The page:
October 17, 2018
by Jacqueline Woodson
illustrated by Rafael Lopez
Other students laugh when Rigoberto, an immigrant from Venezuela, introduces himself but later, he meets Angelina and discovers that he is not the only one who feels like an outsider.
Discussion questions and activity from the Teacher Guide:
Dive in & Discuss
1. Have you ever walked into a room full of people who seemed different than you? How did you
feel? What made you feel that way? Discuss your feelings and how they changed as time passed.
2. What is something that makes you unique? Is it a positive or negative trait? How can you turn
this trait into your new beginning?
3. What is diversity? Create a kid-friendly definition and post it in the classroom. Why is it important
to have conversations about diversity? How might people with differences in ability, culture, race,
gender or wealth/money feel when they are in a group that seems different from them?
Who’s in the Room?
This would be a great first day of school activity or one to use any time your class is entering a new
situation and meeting new people. After reading The Day You Begin, lead the class in a discussion
about what information is important to know when you meet someone new. What things do you learn
about each of the characters in the book as they reveal themselves to one another? What would you ask
someone when you meet them for the first time? Generate a list of questions that the class feels will
help them get to know their classmates. Encourage them to think of a few questions that will help them
dig a little deeper when they interview their peers during the activity. Partner students and ask them
to interview each other. Have them list all of the answers that they have in common as well as their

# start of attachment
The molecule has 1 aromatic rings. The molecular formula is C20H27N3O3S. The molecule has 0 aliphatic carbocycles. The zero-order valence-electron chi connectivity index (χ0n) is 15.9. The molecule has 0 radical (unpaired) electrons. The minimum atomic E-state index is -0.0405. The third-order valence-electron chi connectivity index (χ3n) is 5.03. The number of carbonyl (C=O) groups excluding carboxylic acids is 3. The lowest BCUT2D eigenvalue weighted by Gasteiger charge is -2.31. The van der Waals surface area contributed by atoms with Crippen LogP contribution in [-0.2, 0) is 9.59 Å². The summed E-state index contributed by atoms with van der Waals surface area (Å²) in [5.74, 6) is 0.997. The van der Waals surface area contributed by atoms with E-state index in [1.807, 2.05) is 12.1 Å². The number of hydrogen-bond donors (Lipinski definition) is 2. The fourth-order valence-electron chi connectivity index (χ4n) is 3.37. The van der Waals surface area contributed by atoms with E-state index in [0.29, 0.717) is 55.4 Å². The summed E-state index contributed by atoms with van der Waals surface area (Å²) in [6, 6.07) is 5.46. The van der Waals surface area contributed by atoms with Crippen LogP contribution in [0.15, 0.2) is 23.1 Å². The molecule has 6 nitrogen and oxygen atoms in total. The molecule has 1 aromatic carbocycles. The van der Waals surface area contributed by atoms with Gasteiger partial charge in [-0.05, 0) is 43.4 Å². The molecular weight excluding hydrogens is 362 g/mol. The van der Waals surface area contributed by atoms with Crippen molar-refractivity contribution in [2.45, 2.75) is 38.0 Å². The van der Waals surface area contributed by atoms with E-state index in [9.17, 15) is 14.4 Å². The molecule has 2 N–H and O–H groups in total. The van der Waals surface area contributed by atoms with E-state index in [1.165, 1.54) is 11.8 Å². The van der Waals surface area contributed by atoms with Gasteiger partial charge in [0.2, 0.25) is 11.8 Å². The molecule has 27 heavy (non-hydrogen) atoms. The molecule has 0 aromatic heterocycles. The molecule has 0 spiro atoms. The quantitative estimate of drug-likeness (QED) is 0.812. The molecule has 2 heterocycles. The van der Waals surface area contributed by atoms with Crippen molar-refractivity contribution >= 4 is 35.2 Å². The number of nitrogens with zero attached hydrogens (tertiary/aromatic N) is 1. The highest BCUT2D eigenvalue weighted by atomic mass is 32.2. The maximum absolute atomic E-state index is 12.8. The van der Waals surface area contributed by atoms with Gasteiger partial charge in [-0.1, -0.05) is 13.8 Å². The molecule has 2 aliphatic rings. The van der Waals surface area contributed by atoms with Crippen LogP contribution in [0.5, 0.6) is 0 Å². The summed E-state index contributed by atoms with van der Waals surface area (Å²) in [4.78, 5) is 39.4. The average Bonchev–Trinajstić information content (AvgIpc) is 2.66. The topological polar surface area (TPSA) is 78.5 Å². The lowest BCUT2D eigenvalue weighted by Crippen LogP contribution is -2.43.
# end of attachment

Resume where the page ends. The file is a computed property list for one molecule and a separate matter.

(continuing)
differences. A Venn diagram is a great graphic organizer to use with this activity. At the conclusion of
the interviews ask students to introduce their partner to the class. They can choose the most interesting
parts of their conversation to share. Finally, ask the class if there is a character from the book that they
relate to and, if they are comfortable sharing, to explain why.
September 10, 2018
Counting on Catherine: How Katherine Johnson Saved Apollo 13
by Helaine Becker
Blurb: From Katherine‘s early beginnings as a gifted student to her heroic accomplishments as a prominent mathematician at NASA, this is the story of an American icon who not only calculated the course of moon landings but, in turn, saved lives.
Want to make a case about precise computing? Read an excerpt of this book to your students about the importance of Katherine’s math being precise or people would die in space!
This harrowing biography of how Katherine Johnson, an unsung hero, helped the Americans in the Space Race shows just how important minorities were to the effort.
My favorite quote, from Katherine Johnson herself, comes from the back papers: “Despite her many achievements, Katherine never liked to take any credit. Her reason? ‘Because we always work as a team,’ she says. ‘ it was never just one person.'”
This book is for:
- space enthusiasts
- biographies highlighting otherwise unsung people of history